Whether the Biden administration likes it or not, the bipartisan Cuban Adjustment Act of 1966 allows Cuban immigrants paroled into the country by immigration authorities to apply for green cards after a year and a day — and become permanent residents.
But, at the U.S.-Mexico border, U.S. authorities processing Cuban asylum seekers are operating their own system of random categorization — one with the extraordinary power to define an immigrant’s legal future.
Some interviewing agents issue the parole traditionally used to process Cubans. This document comes with permission to work and allows them to apply for residency and, eventually, citizenship.
Others issue a I-220A document, which places people freed from custody in deportation proceedings.
So what’s the defining difference on which document is issued? As the Miami Herald reported, this seems to be based on which agent interviews an applicant.
In other words, Lady Luck.
Is this how the United States should execute immigration policy?
As reported by the Herald, Rachel Domínguez and her husband, Andy, after a harrowing trek from Nicaragua to the southern border, arrived together — but were interviewed separately by border agents.
Both had lived through the same personal, targeted political persecution before and after the historic July 11, 2021 protests in Cuba.
Both were processed and released — but he walked out with a parole form and she with an I-220A.
For that mere difference, he gets to become a resident and she’s needlessly in the deportation loop — and without status for the unforeseeable future.
It’s a wrong, deceitful practice, an underhanded way of dealing with the unprecedented amount of Cubans showing up at the border and asking for asylum, an internationally recognized right.
What did the Biden administration expect would happen after island-wide protests, instead of leading to changes on the island, unleashed an even more ruthless government crackdown, particularly on young people?
Those who participated and didn’t choose exile are in prison serving hard time.
Who can blame the Domínguezes for selling their possessions to pay for the trip, for choosing to risk their lives during a multi-country trek that included being held for ransom in Mexico? And, most tragically but perhaps fortuitous, deciding to not risk the lives of their two children, 12 and 6, leaving them with grandparents.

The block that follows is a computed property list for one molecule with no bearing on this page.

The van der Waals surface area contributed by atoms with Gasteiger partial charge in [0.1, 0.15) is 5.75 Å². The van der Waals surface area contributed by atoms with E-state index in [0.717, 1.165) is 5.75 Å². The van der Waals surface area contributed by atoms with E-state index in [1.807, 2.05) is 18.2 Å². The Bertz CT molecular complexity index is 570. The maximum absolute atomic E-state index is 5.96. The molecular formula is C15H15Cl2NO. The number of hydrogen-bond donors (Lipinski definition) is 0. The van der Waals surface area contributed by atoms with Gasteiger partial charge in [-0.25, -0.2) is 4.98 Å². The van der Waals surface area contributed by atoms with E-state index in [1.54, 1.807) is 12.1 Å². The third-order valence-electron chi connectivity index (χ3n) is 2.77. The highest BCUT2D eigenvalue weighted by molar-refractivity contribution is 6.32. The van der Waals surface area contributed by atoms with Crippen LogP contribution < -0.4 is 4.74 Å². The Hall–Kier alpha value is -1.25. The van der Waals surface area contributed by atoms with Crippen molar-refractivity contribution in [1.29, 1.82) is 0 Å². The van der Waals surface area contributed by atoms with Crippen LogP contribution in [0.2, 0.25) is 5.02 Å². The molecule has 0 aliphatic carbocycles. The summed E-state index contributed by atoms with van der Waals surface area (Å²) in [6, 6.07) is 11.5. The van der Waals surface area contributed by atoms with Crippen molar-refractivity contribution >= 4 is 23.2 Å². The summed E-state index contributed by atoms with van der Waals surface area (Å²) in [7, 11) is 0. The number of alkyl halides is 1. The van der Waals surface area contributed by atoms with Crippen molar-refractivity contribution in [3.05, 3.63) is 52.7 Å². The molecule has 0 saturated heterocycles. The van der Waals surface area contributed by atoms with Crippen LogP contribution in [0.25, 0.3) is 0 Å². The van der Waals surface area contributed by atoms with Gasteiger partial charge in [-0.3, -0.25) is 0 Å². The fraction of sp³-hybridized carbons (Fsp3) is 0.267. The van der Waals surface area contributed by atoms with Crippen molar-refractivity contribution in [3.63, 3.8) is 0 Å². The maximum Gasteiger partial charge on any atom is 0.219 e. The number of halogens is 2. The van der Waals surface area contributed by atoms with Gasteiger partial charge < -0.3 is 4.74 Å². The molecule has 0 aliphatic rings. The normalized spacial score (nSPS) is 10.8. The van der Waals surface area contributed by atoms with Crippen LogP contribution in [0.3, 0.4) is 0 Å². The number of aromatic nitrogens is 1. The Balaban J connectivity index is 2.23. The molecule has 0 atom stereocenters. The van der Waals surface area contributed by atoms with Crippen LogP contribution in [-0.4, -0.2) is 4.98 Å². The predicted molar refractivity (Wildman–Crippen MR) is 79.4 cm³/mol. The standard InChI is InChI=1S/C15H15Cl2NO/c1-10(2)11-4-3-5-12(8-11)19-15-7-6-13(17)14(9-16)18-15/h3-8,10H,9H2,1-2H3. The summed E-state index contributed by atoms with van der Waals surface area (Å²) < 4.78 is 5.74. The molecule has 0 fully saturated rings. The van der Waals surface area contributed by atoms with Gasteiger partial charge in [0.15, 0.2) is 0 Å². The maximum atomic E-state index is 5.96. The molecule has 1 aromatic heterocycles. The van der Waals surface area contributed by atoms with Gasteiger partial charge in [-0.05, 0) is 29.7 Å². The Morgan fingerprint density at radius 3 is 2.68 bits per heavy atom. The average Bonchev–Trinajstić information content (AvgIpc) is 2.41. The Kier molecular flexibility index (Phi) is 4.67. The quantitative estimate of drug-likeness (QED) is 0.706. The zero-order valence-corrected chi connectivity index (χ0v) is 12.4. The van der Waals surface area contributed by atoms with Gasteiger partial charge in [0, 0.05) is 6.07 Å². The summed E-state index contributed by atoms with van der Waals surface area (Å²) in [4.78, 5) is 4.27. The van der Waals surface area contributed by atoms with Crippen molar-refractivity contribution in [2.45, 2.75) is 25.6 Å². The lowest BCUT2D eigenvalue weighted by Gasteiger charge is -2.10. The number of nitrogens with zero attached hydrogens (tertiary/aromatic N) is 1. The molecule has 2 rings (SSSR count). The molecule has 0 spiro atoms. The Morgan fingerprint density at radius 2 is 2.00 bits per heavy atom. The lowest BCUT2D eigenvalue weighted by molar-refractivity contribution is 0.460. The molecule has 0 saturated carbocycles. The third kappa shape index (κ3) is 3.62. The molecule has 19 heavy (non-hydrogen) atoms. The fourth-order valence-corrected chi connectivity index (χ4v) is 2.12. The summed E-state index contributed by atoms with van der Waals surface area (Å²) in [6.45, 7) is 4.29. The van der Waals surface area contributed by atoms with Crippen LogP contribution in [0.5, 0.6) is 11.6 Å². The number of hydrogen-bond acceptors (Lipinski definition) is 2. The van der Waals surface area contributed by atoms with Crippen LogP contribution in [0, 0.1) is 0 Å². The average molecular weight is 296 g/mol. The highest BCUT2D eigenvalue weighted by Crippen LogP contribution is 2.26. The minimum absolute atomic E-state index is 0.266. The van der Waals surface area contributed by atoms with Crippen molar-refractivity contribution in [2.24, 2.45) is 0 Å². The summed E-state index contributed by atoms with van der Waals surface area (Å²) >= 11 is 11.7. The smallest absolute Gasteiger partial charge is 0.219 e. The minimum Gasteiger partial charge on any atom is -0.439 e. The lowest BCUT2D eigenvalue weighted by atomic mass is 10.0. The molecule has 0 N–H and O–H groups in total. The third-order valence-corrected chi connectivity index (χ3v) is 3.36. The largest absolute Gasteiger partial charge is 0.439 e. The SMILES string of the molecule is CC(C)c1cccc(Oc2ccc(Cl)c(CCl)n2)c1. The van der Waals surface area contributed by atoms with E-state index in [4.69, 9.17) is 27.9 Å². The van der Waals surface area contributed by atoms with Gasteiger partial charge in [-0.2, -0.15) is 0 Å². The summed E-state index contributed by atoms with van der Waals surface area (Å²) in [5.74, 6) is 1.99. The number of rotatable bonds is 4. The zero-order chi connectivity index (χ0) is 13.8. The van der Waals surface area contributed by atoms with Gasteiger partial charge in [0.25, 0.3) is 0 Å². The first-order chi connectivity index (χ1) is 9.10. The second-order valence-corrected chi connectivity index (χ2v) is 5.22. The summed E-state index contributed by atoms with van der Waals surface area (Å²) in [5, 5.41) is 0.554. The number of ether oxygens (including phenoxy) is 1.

Sorting out the legal mess for Rachel Dominguez and the hundreds of thousands Cuban land arrivals who were given the I-220A, also known as “order of release on recognizance,” won’t be easy.
The federal Immigration Board of Appeals has ruled that Cubans who received the I-220A document aren’t eligible to apply for permanent residency under the CAA. The court said the form is “legally distinct” from humanitarian parole.
The Biden administration, which refused to answer questions from the Herald, has a lot of explaining to do.
Are Democrats also now in favor of family separation? Because that’s the prospect the Dominguezes face.
It doesn’t matter whether there’s a Democrat or Republican in the White House. Why is U.S. immigration law toward Cubans at the southern border being applied so randomly?
If the Biden administration wants to end the Cuban Adjustment Act, then the proper way to do it is by asking Congress to make it a priority.
Because that’s what it takes to legislate, an act of Congress, not an agent picking and choosing which migrants he or she likes.
Surely, a case can be made that Cubans should be treated like everyone else fleeing persecution. But that’s not for a border agent to decide by which form he fills out.
The past, present and future of Cuban immigration — until Congress acts and a president signs new legislation — is still bound to the law signed by Democratic President Lyndon B. Johnson on Nov. 2, 1966.
Biden’s Homeland Security Secretary Alejandro Mayorkas, a Cuban American, can tinker with the system to dissuade people from showing up at the border, as he did in 2022 by expanding legal pathways and incentives, like a phone app, to apply from anywhere in the world.
Whether any of those initiatives are working remains to be seen. An even bigger question looms: Will we ever get it right on immigration?
Not as long as policy is beholden to the politics of left and right — and the secrecy of a border agent’s cubicle.